Here's some of our favorite sledding hills
Ashton, Idaho9.7 miles NE of Ashton, Idaho
Bear Gulch is an abandoned ski hill out of operation since 1969. While the vegetation is beginning to take over, there's still some great sledding to be had. It's just far enough into the...Camp, Cross-country Ski, Hike, Sled
Saint Anthony, Idaho8.9 miles W of Saint Anthony, Idaho
Egin Lakes is one of the favorite gateways to the St. Anthony Sand Dunes. The lakes themselves are unusually shallow and where you'll actually find a lake depends greatly on what time of the...Sled, Swim
Teton Lakes Golf Course
Rexburg, Idaho1.7 miles NW of Rexburg, Idaho
This golf course is open year round, for golfing in the summers to cross country skiing in the winter. During the winter the course has over two miles of groomed cross country ski trails. You can...Cross-country Ski, Sled
Jefferson County Lake (AKA Rigby Lake)
Rigby, Idaho2.0 miles N of Rigby, Idaho
Rigby Lake has long been a favorite swimming hole for those in the area. The county has taken it well under its wing and made it a buzzing spot on any warm summer day. Along with the long standing...Camp, Canoe, Dive, Kayak, Sled, Swim 0.1 mi
Founder's Square Hill (Under the Water Tower)
Rexburg, Idaho1.8 miles SE of Rexburg, Idaho
This is a great sledding hill. It's about the perfect steepness and really wide. It's also big enough to make it worth a little run on a snowboard or an inner tube. While this is a pretty...Sled 0.1-0.5 mi
Rexburg, Idaho0.9 miles N of Rexburg, Idaho
Eagle Park is a little urban oasis. Once you drive in to this cottonwood forest along the river, you may forget that you're still inside Rexburg city limits. You can camp, picnic, throw rocks in...Camp, Hike, Mountain Bike, Sled
Rexburg, Idaho1.0 miles E of Rexburg, Idaho
When the snow piles up in the streets, the wonderful city of Rexburg moves the snow to the park. It gets piled on the side of the road on top of what is a small sledding hill to start with. The hill...Sled
McCall, Idaho10.4 miles NE of McCall, Idaho
McCall is a beautiful resort town located in western Idaho, two hours north of Boise. It's feautures a multitude of activity of activities in both the Winter and Summer months, including:...Backpack, Camp, Canoe, Cross-country Ski, Hike, Kayak, Mountain Bike, Sled, Snowshoe, Swim 0.4-0.7 mi
Rexburg Bike Park
Rexburg, Idaho0.8 miles NE of Rexburg, Idaho
It's a small but great bike park for all ages; if you are a beginner, then this is the bike park to go to. The mounts are a decent size and approximately 4-6 mounts in different sizes for the...Mountain Bike, Sled
Hidden Valley Park
Rexburg, Idaho1.3 miles E of Rexburg, Idaho
Sled near Rexburg, IdahoSled
- Plan Ahead and Prepare. Know the regulations and special concerns for the area you'll visit. Prepare for extreme weather, hazards, and emergencies. Schedule your trip to avoid times of high use. Visit in small groups when possible. Consider splitting larger groups into smaller groups. Repackage food to minimize waste. Use a map and compass to eliminate the use of marking paint, rock cairns or flagging.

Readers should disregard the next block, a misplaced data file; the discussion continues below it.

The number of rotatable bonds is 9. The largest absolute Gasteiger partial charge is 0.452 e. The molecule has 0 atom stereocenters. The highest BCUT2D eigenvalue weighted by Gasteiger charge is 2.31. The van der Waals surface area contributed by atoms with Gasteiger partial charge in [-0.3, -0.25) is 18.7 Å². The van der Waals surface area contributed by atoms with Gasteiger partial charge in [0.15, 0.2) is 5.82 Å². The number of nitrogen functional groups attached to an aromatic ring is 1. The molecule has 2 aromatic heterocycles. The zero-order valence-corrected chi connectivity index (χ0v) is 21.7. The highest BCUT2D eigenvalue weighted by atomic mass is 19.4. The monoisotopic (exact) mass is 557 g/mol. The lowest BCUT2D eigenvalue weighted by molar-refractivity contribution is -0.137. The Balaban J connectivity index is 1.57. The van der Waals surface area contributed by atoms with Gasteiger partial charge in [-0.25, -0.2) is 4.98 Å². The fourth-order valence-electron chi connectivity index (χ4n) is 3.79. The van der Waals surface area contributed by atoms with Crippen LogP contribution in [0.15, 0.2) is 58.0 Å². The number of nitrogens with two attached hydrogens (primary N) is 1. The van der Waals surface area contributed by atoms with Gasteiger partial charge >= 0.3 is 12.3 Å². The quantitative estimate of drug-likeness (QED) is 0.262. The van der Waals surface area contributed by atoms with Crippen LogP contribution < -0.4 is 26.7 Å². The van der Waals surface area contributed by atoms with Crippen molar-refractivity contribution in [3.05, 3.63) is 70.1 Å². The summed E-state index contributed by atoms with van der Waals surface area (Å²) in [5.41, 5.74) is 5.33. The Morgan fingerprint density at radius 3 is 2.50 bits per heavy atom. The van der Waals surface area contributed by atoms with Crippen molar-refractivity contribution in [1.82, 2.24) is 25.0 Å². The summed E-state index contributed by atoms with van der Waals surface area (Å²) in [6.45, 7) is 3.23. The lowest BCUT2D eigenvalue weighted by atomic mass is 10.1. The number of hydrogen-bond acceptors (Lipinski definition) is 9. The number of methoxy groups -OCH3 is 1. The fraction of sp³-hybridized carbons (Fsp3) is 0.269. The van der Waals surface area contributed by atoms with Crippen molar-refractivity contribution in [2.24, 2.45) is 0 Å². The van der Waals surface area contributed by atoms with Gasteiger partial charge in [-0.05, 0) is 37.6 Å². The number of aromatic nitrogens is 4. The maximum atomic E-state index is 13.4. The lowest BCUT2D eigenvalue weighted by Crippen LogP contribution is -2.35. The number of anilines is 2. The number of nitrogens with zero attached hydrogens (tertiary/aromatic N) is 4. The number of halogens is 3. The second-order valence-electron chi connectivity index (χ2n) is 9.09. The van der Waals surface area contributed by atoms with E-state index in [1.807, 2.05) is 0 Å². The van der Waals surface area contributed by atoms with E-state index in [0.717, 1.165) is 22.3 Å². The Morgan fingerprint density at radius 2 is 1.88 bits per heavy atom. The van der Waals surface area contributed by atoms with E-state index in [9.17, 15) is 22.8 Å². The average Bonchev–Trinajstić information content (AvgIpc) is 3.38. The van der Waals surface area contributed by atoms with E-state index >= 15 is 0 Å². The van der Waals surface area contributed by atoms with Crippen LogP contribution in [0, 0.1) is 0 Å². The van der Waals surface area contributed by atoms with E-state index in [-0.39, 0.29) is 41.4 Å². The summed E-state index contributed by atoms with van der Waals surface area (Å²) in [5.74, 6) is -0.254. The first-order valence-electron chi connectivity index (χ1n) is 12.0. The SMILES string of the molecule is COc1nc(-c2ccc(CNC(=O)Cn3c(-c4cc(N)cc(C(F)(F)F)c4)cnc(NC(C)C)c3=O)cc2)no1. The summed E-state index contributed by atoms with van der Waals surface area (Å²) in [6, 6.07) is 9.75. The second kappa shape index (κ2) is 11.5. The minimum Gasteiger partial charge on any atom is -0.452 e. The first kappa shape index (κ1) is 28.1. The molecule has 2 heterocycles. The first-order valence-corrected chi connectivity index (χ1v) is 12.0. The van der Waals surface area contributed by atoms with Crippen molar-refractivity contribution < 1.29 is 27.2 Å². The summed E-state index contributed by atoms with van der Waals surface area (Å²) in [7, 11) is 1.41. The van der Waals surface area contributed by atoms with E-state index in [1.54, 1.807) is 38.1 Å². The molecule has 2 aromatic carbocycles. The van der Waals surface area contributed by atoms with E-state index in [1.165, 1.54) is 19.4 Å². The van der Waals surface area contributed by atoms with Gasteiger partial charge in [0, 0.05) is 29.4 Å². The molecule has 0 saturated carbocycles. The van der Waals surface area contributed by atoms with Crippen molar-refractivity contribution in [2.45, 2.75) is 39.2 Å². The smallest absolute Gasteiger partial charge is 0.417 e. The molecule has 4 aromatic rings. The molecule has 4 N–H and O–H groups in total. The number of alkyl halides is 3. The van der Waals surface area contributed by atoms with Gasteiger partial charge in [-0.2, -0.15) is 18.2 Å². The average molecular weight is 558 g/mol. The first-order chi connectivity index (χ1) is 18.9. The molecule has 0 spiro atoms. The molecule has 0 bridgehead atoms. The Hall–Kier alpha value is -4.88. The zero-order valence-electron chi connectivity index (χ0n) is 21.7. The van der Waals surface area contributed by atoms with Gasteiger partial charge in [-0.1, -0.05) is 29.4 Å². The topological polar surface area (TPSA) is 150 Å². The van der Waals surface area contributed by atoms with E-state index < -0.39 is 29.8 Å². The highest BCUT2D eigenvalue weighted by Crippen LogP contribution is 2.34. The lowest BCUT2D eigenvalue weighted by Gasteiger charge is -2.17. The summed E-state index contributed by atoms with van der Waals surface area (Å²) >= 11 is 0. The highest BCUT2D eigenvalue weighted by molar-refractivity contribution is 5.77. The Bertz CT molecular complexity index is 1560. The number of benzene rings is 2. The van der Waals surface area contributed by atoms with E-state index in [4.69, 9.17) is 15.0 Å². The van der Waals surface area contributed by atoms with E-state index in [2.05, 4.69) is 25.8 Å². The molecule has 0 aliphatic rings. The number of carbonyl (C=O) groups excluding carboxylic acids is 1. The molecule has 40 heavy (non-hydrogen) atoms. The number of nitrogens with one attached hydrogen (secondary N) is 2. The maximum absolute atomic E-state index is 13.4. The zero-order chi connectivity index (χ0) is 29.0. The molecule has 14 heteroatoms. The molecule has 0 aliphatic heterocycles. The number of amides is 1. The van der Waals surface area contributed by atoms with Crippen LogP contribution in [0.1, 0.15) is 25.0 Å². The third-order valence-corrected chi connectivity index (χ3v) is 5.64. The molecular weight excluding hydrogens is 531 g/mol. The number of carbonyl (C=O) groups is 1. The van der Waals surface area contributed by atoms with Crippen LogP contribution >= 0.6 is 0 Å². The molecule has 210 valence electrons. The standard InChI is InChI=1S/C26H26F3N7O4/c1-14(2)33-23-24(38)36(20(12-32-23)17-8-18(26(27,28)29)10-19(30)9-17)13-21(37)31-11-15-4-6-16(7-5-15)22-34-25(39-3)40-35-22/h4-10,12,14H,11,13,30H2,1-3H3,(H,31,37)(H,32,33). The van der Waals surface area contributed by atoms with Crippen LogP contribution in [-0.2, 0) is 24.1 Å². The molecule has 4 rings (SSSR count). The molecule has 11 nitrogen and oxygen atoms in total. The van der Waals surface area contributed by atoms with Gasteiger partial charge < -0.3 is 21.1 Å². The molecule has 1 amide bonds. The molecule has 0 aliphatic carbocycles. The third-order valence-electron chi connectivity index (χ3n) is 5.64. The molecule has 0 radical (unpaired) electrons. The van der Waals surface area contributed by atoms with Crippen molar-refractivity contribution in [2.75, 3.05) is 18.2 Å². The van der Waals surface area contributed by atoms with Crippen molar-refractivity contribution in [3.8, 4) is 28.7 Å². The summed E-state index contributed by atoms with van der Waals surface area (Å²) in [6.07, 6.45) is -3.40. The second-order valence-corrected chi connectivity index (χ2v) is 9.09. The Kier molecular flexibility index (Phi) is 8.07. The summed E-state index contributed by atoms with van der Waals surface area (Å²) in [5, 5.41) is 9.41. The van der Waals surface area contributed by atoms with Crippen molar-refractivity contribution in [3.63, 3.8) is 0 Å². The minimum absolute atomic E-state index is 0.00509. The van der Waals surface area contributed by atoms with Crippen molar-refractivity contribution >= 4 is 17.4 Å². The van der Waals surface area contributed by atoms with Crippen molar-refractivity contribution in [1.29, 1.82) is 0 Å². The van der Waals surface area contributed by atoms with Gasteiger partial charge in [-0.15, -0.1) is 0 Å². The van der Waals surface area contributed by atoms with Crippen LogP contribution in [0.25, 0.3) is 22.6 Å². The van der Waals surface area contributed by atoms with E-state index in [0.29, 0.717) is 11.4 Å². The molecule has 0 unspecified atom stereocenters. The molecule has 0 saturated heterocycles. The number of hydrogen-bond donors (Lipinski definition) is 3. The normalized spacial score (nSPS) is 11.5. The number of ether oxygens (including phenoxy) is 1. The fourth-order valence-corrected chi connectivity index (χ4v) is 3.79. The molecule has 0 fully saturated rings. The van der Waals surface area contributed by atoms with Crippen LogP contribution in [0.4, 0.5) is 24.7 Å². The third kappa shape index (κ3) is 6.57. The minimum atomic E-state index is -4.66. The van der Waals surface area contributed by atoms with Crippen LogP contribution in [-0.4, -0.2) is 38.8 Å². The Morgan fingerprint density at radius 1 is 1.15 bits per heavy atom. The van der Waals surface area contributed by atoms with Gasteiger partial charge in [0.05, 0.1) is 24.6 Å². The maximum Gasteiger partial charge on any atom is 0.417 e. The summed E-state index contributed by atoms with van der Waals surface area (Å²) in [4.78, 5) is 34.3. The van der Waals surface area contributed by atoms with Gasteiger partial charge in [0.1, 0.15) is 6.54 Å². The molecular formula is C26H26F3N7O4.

- Travel & camp on durable surfaces. Durable surfaces include established trails and campsites, rock, gravel, dry grasses or snow. Protect riparian areas by camping at least 200 feet from lakes and streams. Good campsites are found, not made. Altering a site is not necessary.
- Dispose of waste properly. Pack it in, pack it out. Inspect your campsite and rest areas for trash or spilled foods. Pack out all trash, leftover food and litter. Deposit solid human waste in catholes dug 6 to 8 inches deep, at least 200 feet from water, camp and trails. Cover and disguise the cathole when finished. Pack out toilet paper and hygiene products. To wash yourself or your dishes, carry water 200 feet away from streams or lakes and use small amounts of biodegradable soap. Scatter strained dishwater.
- Leave what you find. Preserve the past: examine, but do not touch cultural or historic structures and artifacts. Leave rocks, plants and other natural objects as you find them. Avoid introducing or transporting non-native species. Do not build structures, furniture, or dig trenches.
- Minimize campfire impacts. Campfires can cause lasting impacts to the environment. Use a lightweight stove for cooking and enjoy a candle lantern for light. Where fires are permitted, use established fire rings, fire pans, or mound fires. Keep fires small. Only use sticks from the ground that can be broken by hand. Burn all wood and coals to ash, put out campfires completely, then scatter cool ashes.
- Respect wildlife. Observe wildlife from a distance. Do not follow or approach them. Never feed animals. Feeding wildlife damages their health, alters natural behaviors, and exposes them to predators and other dangers. Protect wildlife and your food by storing rations and trash securely. Control pets at all times, or leave them at home. Avoid wildlife during sensitive times: mating, nesting, raising young, or winter.
- Be considerate of other visitors. Respect other visitors and protect the quality of their experience. Be courteous. Yield to other users on the trail. Step to the downhill side of the trail when encountering pack stock. Take breaks and camp away from trails and other visitors. Let nature's sounds prevail. Avoid loud voices and noises.